After his death, the creditors were the chief people who appeared to take any interest in the affairs; and it seemed strange to Ruth to see people, whom she scarcely knew, examining and touching all that she had been accustomed to consider as precious and sacred. Her father had made his will at her birth. With the pride of newly and late-acquired paternity, he had considered the office of guardian to his little darling as one which would have been an additional honour to the lord-lieutenant of the county; but as he had not the pleasure of his lordship's acquaintance, he selected the person of most consequence amongst those whom he did know; not any very ambitious appointment in those days of comparative prosperity; but certainly the flourishing maltster of Skelton was a little surprised, when, fifteen years later, he learnt that he was executor to a will bequeathing many vanished hundreds of pounds, and guardian to a young girl whom he could not remember ever to have seen.
He was a sensible, hard-headed man of the world; having a very fair proportion of conscience as consciences go; indeed, perhaps more than many people; for he had some ideas of duty extending to the circle beyond his own family, and did not, as some would have done, decline acting altogether, but speedily summoned the creditors, examined into the accounts, sold up the farming-stock, and discharged all the debts; paid about ￡80 into the Skelton bank for a week, while he inquired for a situation or apprenticeship of some kind for poor heart-broken Ruth; heard of Mrs. Mason's; arranged all with her in two short conversations; drove over for Ruth in his gig; waited while she and the old servant packed up her clothes; and grew very impatient while she ran, with her eyes streaming with tears, round the garden, tearing off in a passion of love whole boughs of favourite China and damask roses, late flowering against the casement-window of what had been her mother's room. When she took her seat in the gig, she was little able, even if she had been inclined, to profit by her guardian's lectures on economy and self-reliance; but she was quiet and silent, looking forward with longing to the night-time, when, in her bedroom, she might give way to all her passionate sorrow at being wrenched from the home where she had lived with her parents, in that utter absence of any anticipation of change, which is either the blessing or the curse of childhood. But at night there were four other girls in her room, and she could not cry before them. She watched and waited till, one by one, they dropped off to sleep, and then she buried her face in the pillow, and shook with sobbing grief; and then she paused to conjure up, with fond luxuriance, every recollection of the happy days, so little valued in their uneventful peace while they lasted, so passionately regretted when once gone for ever; to remember every look and word of the dear mother, and to moan afresh over the change caused by her death--the first clouding in of Ruth's day of life. It was Jenny's sympathy on this first night, when awakened by Ruth's irrepressible agony, that had made the bond between them. But Ruth's loving disposition, continually sending forth fibres in search of nutriment, found no other object for regard among those of her daily life to compensate for the want of natural ties.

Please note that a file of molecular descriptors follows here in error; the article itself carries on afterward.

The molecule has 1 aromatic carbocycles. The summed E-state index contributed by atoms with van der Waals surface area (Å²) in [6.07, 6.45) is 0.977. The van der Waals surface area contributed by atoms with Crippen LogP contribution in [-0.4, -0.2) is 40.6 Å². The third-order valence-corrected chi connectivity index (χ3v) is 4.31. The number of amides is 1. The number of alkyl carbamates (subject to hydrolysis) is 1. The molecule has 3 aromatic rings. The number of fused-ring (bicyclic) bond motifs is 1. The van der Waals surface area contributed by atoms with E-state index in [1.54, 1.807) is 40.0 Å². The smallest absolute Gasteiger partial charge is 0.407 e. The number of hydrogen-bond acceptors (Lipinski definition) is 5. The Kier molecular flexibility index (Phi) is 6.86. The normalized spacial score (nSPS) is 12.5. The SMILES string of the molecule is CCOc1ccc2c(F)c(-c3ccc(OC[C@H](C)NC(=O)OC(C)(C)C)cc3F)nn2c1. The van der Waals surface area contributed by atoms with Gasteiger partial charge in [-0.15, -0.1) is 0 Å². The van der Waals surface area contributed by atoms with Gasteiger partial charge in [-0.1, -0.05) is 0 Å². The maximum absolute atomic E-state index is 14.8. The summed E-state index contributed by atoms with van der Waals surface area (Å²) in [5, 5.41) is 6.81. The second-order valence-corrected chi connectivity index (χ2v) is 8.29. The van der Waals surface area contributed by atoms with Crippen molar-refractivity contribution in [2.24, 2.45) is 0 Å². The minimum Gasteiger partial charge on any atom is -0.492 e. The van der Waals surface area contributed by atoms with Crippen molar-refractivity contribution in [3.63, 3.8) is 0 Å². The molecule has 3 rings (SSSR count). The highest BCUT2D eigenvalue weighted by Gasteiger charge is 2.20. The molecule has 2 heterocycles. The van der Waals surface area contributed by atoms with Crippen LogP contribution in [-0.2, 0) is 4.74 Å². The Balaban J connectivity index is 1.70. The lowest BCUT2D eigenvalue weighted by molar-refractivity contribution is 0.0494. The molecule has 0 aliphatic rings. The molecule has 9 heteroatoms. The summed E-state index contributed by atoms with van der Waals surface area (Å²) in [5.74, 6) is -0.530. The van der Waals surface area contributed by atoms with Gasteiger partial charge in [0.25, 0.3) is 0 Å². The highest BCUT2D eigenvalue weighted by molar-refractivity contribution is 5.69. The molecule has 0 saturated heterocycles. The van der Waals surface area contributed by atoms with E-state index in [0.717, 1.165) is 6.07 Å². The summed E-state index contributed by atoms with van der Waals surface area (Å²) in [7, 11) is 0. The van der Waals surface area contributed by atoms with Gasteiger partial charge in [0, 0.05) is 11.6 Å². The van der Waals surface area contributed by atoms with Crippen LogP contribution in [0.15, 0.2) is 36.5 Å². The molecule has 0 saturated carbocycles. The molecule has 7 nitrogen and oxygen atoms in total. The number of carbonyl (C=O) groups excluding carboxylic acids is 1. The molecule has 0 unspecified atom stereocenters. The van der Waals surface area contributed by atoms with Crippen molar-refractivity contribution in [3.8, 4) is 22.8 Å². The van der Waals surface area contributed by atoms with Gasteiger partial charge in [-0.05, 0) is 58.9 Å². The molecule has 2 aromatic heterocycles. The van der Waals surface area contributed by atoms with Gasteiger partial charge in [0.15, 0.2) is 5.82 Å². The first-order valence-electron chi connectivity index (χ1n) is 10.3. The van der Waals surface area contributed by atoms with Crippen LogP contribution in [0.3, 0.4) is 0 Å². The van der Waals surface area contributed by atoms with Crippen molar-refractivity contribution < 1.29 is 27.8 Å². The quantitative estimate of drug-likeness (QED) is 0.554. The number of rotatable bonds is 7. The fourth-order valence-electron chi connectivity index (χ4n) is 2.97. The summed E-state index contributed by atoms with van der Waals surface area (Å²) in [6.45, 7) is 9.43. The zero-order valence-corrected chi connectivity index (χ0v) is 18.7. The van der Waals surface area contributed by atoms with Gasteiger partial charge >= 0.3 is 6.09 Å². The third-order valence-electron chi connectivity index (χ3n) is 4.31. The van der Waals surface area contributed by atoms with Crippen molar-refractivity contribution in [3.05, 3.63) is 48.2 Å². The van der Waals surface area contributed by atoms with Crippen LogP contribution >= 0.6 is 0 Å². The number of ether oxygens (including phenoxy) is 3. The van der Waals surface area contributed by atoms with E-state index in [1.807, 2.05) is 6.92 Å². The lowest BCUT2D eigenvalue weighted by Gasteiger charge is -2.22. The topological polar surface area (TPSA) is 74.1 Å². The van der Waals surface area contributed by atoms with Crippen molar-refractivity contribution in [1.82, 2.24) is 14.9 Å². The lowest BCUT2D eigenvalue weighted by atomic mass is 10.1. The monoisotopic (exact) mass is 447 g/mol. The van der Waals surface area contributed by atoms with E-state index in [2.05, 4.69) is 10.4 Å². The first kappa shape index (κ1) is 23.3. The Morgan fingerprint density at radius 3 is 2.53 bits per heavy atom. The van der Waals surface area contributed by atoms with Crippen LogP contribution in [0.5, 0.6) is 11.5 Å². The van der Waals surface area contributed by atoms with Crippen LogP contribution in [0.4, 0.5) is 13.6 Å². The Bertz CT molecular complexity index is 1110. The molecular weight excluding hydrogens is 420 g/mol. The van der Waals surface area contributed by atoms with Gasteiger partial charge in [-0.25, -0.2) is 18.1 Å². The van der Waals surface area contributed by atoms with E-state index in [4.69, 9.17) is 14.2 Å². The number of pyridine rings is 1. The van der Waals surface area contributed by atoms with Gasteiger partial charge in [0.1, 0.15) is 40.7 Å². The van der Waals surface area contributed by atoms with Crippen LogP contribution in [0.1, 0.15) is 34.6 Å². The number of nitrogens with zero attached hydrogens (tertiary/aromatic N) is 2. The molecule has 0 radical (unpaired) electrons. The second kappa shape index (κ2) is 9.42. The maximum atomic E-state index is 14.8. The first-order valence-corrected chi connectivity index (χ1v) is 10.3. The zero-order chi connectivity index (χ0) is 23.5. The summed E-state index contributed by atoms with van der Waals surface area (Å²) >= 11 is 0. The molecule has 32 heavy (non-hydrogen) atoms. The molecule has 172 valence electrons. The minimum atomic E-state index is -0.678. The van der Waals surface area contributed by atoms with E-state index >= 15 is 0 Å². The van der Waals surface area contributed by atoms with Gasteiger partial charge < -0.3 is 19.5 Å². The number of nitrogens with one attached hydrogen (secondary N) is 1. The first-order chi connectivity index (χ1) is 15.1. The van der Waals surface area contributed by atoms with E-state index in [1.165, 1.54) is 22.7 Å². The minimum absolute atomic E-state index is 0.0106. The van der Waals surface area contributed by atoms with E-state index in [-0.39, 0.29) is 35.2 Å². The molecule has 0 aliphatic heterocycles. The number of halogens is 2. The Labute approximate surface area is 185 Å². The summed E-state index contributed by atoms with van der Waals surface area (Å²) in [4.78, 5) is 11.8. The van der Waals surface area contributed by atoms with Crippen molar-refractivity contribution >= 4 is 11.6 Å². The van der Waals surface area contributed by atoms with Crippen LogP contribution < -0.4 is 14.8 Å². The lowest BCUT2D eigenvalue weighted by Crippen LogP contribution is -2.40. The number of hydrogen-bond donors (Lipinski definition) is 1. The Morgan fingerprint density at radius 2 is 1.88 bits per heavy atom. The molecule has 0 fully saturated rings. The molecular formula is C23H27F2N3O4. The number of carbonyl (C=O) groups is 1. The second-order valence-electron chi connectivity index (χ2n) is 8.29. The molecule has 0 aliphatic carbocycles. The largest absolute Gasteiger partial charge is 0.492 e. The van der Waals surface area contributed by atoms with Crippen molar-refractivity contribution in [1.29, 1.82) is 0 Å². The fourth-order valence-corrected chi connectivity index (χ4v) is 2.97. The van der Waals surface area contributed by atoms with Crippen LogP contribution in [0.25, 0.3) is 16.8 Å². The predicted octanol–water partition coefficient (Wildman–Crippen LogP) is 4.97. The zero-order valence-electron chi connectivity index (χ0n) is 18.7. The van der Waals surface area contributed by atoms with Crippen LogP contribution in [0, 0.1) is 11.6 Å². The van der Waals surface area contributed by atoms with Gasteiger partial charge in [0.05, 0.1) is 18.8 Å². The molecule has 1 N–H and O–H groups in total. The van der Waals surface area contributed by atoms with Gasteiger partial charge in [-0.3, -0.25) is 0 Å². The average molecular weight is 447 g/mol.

But, almost insensibly, Jenny's place in Ruth's heart was filled up; there was some one who listened with tender interest to all her little revelations; who questioned her about her early days of happiness, and, in return, spoke of his own childhood--not so golden in reality as Ruth's, but more dazzling, when recounted with stories of the beautiful cream-coloured Arabian pony, and the old picture-gallery in the house, and avenues, and terraces, and fountains in the garden, for Ruth to paint, with all the vividness of imagination, as scenery and background for the figure which was growing by slow degrees most prominent in her thoughts.